Piece together news stories into a finished paper.
Although they get all the credit for the best lines — whether it’s “No soup for you!” from Seinfeld, “Danger, Will Robinson!” from Lost in Space, or “D’oh!” from The Simpsons — don’t thank Actors for your favorite TV zingers. Instead, thank the Television Writers who create them.
There are two main types of Television Writers. If you’re a Nonfiction TV Writer, you write for documentary and news programs. In that case, you act a lot like a Journalist, researching stories and interviewing subjects. You then write scripts for Newscasters, and other TV personalities, like TV Hosts and Voice-Over Artists.
If you’re a Fiction TV Writer, on the other hand, you create situations, characters, and dialogue for scripted TV series.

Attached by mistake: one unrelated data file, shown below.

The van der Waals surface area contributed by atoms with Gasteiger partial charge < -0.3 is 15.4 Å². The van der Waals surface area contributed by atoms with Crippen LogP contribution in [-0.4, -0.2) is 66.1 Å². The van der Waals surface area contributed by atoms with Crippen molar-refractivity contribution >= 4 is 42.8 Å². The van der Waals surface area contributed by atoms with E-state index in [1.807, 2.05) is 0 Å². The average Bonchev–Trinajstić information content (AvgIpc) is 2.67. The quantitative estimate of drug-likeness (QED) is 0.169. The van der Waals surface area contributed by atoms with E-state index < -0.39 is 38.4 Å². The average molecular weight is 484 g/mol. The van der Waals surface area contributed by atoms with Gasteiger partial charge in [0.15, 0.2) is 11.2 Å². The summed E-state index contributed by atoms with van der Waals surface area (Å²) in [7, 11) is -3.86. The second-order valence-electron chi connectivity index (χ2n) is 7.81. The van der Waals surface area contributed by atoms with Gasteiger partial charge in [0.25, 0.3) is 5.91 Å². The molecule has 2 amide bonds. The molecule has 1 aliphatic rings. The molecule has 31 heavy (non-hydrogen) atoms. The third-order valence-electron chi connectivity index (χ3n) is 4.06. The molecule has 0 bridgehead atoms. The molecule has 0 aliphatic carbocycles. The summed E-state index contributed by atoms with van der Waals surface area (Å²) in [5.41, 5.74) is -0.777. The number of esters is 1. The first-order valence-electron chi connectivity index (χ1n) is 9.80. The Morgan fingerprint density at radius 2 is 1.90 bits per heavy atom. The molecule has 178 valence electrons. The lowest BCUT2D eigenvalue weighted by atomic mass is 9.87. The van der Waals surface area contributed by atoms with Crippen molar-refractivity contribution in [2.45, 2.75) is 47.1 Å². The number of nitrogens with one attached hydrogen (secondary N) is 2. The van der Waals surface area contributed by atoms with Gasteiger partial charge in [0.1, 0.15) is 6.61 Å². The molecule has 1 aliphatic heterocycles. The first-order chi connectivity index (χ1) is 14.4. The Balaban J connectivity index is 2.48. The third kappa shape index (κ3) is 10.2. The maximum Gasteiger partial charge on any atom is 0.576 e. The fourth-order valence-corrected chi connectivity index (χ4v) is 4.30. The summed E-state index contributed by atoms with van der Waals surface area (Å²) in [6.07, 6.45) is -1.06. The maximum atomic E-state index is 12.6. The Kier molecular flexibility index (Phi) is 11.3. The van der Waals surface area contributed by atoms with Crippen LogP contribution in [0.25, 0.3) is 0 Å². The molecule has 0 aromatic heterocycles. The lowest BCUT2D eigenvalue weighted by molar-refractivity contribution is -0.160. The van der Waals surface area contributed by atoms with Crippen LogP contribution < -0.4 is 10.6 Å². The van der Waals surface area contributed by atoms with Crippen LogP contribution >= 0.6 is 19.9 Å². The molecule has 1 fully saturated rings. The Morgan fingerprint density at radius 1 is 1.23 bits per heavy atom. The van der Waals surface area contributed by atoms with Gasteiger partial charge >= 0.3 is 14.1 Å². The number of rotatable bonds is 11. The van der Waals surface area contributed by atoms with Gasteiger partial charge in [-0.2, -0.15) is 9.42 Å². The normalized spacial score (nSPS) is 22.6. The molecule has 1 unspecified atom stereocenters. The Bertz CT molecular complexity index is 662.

Either way, you’ll probably start your television career as a Staff Writer, then work your way up the chain of command to Writer/Producer. In this position, you’re both a Television Writer — in charge or writing dialog and storylines — as well as a Television Producer, in charge of managing staff and production processes. (The most senior Writer/Producer is the Executive Producer, sometimes known as the Head Writer.)
No matter your seniority, you often write alongside other Television Writers, since TV episodes are typically written in teams. You also generate plot ideas, oversee casting, and — if you do your job well — walk the red carpet when your TV series wins an award!